I think what they did show was frozen at the level that was captured by the Germans during WWII actualy. It reminds me a bit of what I have seen of those old plants.

PE

MikeSeb
02-03-2009, 09:30 AM
It is fascinating to contemplate how things could be actually made, with such precision, in such quantities. I have had a long fascination with industrial-scale undertakings like this. Elegant and beautiful.

Ray Rogers
02-03-2009, 09:57 AM
The Agfa animation of slide coating is pretty interesting. It has been posted here on APUG, but I have been unable to locate the video again.

I would love to see that one... anyone know where it is?



I firmly believe that this film was probably made at least 10 years earlier than the copyright date, due to the equipment in use.PE
Well, I am half guessing that that windup ticket is dated 6/3/47

alan doyle
02-03-2009, 10:14 AM
thanks for this i love these old clips...
i assume this was made for the southern states of america as his accent was difficult to understand.
as my old gran would say..
danke,
Alle mensen worden vrij en gelijk in waardigheid en rechten geboren. Zij zijn begiftigd met verstand en geweten, en behoren zich jegens elkander in een geest van broederschap te gedragen.

Ray Rogers
02-03-2009, 10:21 AM
That looked like it was originally 16mm and converted by telecine. Even if Kodak has an English language copy in their archives, I wouldn't expect a digital conversion any time soon.

Interesting. I know of a 16 mm film about how paper is made....
What clues are the give away that this film was a 16 mm too?

In any case, there were a lot of educational films done on 16 mm.
Kodak has two other interesting (to me anyway) films, one on glass blowing and one on oh I would have to go check but anyway, bell curves and distribution of varriance around the mean or something like that.

Someone mentioned getting help finding the original at Kodak... that is probably a dead end, GEH would be likelier, but about a year ago I inquired and came up empty - but then again, not all of their collection is in the catalogues.

I know someone who has the paper film, but I have not been able to get him to keep his promise of sharing it yet. :( It may be even older than this one; it is a slient 16 mm.

Sal Santamaura
02-03-2009, 11:40 AM
...What clues are the give away that this film was a 16 mm too?...From the "latest news" page of the site which hosts that film:


How film is made
The lab got a very nice present, a 16mm colour film titled; 'How film is made'. It shows how a black/white still photo film is made from the beginning to the end. You get a very good idea how even today our cine films are also produced! Don't forget the film is dated 1958. Click this page to view the 18 minute film, in Dutch language and full colour. (Depending on your internet connection it might take some time to load.) Many thanks to Ton, Rene, Andre, Nico and Erwin!
[30 January 2009].

wildbillbugman
02-03-2009, 12:19 PM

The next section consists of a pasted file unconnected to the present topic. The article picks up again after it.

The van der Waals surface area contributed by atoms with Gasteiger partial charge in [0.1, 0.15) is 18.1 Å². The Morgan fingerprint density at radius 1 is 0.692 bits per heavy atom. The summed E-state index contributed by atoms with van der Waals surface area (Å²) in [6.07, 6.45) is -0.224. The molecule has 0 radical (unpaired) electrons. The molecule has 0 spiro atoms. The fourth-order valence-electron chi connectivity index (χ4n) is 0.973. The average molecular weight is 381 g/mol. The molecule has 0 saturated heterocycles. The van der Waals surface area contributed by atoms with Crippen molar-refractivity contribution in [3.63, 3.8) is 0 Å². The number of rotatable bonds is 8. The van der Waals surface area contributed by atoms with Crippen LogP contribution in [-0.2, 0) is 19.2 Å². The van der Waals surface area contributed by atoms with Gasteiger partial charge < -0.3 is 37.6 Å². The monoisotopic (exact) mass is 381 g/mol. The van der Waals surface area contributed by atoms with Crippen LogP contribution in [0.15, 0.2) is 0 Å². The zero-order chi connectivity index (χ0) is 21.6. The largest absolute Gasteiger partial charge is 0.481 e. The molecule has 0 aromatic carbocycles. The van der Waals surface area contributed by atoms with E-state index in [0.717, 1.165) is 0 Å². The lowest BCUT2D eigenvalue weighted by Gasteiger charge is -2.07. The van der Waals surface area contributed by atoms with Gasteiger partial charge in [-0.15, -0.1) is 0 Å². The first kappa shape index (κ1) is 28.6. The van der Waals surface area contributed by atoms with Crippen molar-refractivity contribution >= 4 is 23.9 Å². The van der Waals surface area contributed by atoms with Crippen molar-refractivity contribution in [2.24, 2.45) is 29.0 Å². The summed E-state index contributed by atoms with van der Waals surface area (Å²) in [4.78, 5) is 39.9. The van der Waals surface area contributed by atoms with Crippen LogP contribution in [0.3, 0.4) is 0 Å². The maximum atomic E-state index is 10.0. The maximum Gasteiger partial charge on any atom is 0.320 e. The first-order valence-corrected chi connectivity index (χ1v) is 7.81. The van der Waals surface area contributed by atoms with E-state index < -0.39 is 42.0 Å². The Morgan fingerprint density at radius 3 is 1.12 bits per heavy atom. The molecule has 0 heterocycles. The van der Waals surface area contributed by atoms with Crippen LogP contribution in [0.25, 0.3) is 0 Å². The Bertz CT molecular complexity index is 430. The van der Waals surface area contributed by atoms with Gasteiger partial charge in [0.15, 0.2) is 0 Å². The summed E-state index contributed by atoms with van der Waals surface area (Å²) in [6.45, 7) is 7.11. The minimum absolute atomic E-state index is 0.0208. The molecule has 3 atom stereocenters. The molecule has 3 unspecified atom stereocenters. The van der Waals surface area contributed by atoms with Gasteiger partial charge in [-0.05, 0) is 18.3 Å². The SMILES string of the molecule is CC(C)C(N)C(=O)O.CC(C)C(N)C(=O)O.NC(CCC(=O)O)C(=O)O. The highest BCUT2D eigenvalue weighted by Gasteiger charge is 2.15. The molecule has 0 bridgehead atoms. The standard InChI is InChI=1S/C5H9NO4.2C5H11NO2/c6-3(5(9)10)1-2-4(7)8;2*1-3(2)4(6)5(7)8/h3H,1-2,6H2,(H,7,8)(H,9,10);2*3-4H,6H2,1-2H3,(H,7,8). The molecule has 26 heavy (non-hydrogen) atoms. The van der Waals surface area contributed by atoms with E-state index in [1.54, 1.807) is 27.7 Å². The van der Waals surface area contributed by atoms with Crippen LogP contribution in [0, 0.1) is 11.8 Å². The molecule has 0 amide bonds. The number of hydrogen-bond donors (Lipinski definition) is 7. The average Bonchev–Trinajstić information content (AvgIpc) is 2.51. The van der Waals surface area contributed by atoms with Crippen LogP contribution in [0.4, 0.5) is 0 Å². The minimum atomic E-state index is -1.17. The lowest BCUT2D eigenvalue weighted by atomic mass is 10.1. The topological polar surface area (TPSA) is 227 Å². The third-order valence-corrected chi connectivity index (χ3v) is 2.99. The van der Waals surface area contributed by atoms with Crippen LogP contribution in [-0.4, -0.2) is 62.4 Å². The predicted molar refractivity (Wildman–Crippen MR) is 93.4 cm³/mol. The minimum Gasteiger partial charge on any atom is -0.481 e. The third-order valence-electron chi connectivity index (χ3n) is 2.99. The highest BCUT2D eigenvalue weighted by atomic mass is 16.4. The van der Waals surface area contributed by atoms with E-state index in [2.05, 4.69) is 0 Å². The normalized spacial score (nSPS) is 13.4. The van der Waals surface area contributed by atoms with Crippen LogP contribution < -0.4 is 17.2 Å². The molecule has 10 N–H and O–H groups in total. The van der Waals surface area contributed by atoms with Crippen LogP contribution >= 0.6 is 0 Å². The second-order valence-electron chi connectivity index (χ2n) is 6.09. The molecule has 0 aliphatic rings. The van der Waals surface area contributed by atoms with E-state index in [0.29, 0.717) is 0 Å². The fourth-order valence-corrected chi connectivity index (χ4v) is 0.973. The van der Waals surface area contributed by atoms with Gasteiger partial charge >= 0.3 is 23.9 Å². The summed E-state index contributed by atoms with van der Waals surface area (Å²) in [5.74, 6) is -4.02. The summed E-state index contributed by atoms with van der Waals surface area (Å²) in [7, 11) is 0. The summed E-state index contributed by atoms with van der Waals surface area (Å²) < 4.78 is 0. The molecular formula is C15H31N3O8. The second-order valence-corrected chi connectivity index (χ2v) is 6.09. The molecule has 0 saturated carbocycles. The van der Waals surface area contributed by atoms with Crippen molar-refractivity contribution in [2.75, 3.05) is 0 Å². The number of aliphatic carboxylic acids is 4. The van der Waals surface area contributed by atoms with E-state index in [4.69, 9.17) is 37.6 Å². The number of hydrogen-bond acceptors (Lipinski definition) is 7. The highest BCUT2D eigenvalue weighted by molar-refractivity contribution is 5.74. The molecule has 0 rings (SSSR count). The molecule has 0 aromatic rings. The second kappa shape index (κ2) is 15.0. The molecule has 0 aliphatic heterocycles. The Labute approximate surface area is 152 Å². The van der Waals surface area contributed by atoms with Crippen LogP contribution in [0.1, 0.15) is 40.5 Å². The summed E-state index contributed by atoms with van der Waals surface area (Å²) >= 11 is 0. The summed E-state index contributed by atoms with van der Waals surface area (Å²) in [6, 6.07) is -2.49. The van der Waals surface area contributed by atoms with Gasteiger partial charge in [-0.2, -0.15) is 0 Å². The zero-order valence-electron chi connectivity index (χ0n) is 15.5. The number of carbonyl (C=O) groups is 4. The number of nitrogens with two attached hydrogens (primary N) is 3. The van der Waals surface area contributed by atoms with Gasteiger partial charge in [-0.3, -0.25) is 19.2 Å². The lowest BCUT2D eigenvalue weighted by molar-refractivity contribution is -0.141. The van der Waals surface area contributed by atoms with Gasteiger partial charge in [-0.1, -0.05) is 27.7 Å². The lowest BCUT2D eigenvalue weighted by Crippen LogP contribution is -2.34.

Thanks PE,
I have always wondered how pasta is made!
Regards,
Bill:o

Marco B
02-03-2009, 12:24 PM
Someone mentioned getting help finding the original at Kodak... that is probably a dead end, GEH would be likelier, but about a year ago I inquired and came up empty - but then again, not all of their collection is in the catalogues.

I did, but I am pretty sure the original English language film will be stored safely here in the Netherlands as well, as they must have used it as the source for creating the Dutch narration.

And we have a vast, well managed, archive of everything related to our television history here in the Netherlands that contains literally hundreds of thousands of hours of film, video and sound (radio) material going back decades. The entire archive of the Polygoon news is now managed by the "Nederlands Instituut voor Beeld en Geluid" in Hilversum, the Netherlands. They probably have it.

I am sure they can dig it up, question is, is it worth it and is someone willing to pay for the extraction of the archive and a necessary conversion to digital film format... :o

Let alone any owner / copyright issues related to putting it on the internet...

Joe Grodis
02-03-2009, 12:52 PM
Super flick! Thank You for Sharing!!

amuderick
02-03-2009, 03:17 PM
Could they have been discussing using radioactive alpha emitters to remove static electricity from the acetate roll before coating? Polonium-210 static brushes on an industrial scale?

Just as Kodak would never reveal the details of today's coating operation, in 1958, they were probably just as concerned about what the competition could glean from a public video. So, you publish a video that still looks awesome but is 15 years out of date. Useless to the competition. Still makes everyone feel swell. Same thing happens today...that and subtle disinformation campaigns inserted into these videos. It is not noticed by a casual watcher, but a competitor would be thrown out of kilter if they tried to follow the 'example'.